” I noticed about four or five men on this E Deck, and one of them had one of those T324 handled wrenches, used to turn some kind of a nut or bolt, and two or three of the other men had wrenches with them, Stillson wrenches or something like that. I did not take any particular notice, but I did notice this one man trying to turn this thing in the floor. There was a brass plate or something there.” said Harder.
“Was it marked WT?” asked Smith.
“Yes, it was marked WT, and I do not know whether it was a ‘D’ after that or something else. A few days before that, however, I noticed that brass plate, and naturally, seeing the initials, WT, I thought it meant watertight doors or compartments.”
“Was it in the floor?”
“On what deck?”
“On E deck. It was on the starboard side of the boat in the alleyway. I think this brass plate was situated between the stairs and the elevators. The stairs were right in front of the elevators and right in between there, I think, was this brass plate. We heard one of these men with the wrenches say, ‘Well, it’s no use. This one won’t work. Let’s try another one.’ They did not seem to be nervous at all so I thought at the time there was no danger, that they were just doing that for the sake of precaution.“
4. The Titanic was already turning away from the iceberg when the lookout called the bridge to report an iceberg.
In every Titanic movie and documentary, the ship continues heading for the iceberg even after the lookout, Fleet, gives the warning by ringing the ship’s bell three times and calls the bridge to report an iceberg ahead. That is strictly Hollywood and does not match Fleet’s testimony to Senator Smith during the Titanic Senate hearings. Fleet testified that he rang the ship’s bell three times and then called the bridge on the telephone. He said they answered right away.
“Do you know whether the engines were reversed?” asked Senator Smith.
“Well, she started to go to port while I was at the telephone,” said Fleet.
“She started to go to port?”
“Yes, the wheel was put to starboard.”
“How do you know that?”
“My mate saw it and told me. He told me he could see the bow coming around.”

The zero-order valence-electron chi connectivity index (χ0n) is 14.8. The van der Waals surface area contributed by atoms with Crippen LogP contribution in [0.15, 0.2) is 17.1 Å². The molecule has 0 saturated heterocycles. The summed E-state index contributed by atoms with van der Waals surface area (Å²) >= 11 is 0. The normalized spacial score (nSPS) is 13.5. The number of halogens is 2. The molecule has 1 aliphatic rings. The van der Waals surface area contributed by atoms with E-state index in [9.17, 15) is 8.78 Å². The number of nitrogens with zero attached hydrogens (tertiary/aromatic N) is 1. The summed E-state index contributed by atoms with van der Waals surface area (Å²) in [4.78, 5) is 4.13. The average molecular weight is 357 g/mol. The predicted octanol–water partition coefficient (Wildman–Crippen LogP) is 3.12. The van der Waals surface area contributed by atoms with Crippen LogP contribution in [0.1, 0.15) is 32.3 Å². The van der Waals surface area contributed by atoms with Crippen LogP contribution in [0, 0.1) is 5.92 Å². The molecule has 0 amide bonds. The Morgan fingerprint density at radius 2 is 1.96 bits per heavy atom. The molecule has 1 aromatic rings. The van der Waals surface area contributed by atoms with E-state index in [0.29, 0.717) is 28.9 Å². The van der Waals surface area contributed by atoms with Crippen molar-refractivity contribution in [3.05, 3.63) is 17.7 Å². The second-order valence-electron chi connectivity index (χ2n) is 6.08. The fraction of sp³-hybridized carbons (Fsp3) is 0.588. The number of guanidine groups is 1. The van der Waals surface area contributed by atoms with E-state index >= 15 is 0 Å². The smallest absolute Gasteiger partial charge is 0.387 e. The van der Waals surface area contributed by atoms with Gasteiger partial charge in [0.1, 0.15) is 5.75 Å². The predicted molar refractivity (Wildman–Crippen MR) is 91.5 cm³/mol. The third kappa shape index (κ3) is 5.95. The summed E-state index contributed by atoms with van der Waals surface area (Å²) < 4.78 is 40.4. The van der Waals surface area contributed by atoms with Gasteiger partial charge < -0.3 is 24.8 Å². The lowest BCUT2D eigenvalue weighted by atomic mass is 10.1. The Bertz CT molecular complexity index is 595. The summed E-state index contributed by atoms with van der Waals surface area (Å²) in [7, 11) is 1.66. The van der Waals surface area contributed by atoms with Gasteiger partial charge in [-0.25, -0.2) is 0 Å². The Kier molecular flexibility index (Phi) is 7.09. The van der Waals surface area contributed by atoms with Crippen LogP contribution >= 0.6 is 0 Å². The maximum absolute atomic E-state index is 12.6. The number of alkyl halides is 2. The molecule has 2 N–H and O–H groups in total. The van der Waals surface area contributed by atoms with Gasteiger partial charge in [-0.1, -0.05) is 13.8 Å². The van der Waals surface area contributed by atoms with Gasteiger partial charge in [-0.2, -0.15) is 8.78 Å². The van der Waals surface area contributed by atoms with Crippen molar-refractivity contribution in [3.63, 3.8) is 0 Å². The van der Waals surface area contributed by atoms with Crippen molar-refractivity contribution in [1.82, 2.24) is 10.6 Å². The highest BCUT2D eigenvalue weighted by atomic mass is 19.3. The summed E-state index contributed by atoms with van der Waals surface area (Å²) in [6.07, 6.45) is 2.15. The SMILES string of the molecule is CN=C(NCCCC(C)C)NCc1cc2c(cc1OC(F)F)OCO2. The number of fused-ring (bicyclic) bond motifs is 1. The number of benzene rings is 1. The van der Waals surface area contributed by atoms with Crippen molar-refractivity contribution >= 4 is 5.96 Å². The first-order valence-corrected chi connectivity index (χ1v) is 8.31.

“They swung the ship’s bow away from the object?”
“Yes; because we were making straight for it.”
Contrary to popular belief, the Titanic was extremely maneuverable and responsive. Below is a picture of the Titanic after turning hard astarboard and after turning hard aport. As you can see by the wake of the ship, it makes 90 degree turns within a very short distance.
5) How the Titanic would have stayed afloat for at least 24 hours if not for the first hydrogen gas explosion.
The common perception is that the Titanic was going to sink in a couple of hours after the collision with the iceberg. The damage to the Titanic after the iceberg collision consisted of flooding in the Peak Tank, cargo holds one through three, Boiler Rooms Six and Five. The water coming into Boiler Room Five was very minor and was easily handled by the Titanic’s pumps. If the water in Boiler Room Six could be pumped out at a rate sufficient to keep it dry, the Titanic would remain afloat indefinitely according to its designers. If just the rate of flooding in Boiler Room Six could be reduced by pumping water out, then the Titanic could be kept afloat for a much longer period of time than a few hours.
There are two accounts as to the rate the water was coming into Boiler Room Six. The account by Lead Fireman Fred Barrett is the one depicted in the movies where the side of the hull is ripped open and water pours in so fast that everyone has to scramble to get out of the boiler room. But Fireman George Beauchamp and the other fireman stayed at their stations in Boiler Room Six. In England, he gave testimony that he and the other firemen in Boiler Room Six raked out the coals in the boilers as the water came more gradually into the boiler room.
“After the watertight doors were closed, was any order given to you with regard to the fires?” asked Mr. Asquith.
“Yes, I could not say when – it was a few minutes afterwards; the order was given to draw the fires,” said Beauchamp.
In later questioning, he talked about the water coming into the boiler room.
“Did you see any water?” asked Mr. Asquith.
“Water was coming in on the plates when we were drawing the fires,” said Beauchamp.
“What do you mean by ‘the plates’?”
“The plates of the stokehold where you stand.”
“You mean where the stokers were standing?” asked Lord Mersey, the Commissioner for the inquiry.